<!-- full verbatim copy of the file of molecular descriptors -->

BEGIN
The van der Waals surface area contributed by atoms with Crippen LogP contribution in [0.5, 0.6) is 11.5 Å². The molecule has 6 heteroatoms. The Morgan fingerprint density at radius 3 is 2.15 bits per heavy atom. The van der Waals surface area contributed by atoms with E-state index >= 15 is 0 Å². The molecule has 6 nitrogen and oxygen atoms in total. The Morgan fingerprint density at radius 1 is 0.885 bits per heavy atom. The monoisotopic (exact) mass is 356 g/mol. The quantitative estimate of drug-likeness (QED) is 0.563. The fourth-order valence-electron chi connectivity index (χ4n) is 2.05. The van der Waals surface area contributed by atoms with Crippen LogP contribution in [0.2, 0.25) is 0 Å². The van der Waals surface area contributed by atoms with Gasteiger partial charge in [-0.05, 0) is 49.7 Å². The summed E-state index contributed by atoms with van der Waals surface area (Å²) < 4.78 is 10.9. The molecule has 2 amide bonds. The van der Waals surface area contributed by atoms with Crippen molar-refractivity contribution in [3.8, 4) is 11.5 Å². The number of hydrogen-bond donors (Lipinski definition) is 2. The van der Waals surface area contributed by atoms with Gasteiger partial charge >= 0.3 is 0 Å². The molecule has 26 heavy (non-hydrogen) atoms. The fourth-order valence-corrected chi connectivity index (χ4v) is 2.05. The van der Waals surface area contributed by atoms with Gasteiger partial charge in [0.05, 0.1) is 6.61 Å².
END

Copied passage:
The van der Waals surface area contributed by atoms with Crippen LogP contribution in [0.5, 0.6) is 11.5 Å². The molecule has 6 heteroatoms. The Morgan fingerprint density at radius 3 is 2.15 bits per heavy atom. The van der Waals surface area contributed by atoms with E-state index >= 15 is 0 Å². The molecule has 6 nitrogen and oxygen atoms in total. The Morgan fingerprint density at radius 1 is 0.885 bits per heavy atom. The monoisotopic (exact) mass is 356 g/mol. The quantitative estimate of drug-likeness (QED) is 0.563. The fourth-order valence-electron chi connectivity index (χ4n) is 2.05. The van der Waals surface area contributed by atoms with Crippen LogP contribution in [0.2, 0.25) is 0 Å². The van der Waals surface area contributed by atoms with Gasteiger partial charge in [-0.05, 0) is 49.7 Å². The summed E-state index contributed by atoms with van der Waals surface area (Å²) < 4.78 is 10.9. The molecule has 2 amide bonds. The van der Waals surface area contributed by atoms with Crippen molar-refractivity contribution in [3.8, 4) is 11.5 Å². The number of hydrogen-bond donors (Lipinski definition) is 2. The van der Waals surface area contributed by atoms with Gasteiger partial charge >= 0.3 is 0 Å². The molecule has 26 heavy (non-hydrogen) atoms. The fourth-order valence-corrected chi connectivity index (χ4v) is 2.05. The van der Waals surface area contributed by atoms with Gasteiger partial charge in [0.05, 0.1) is 6.61 Å².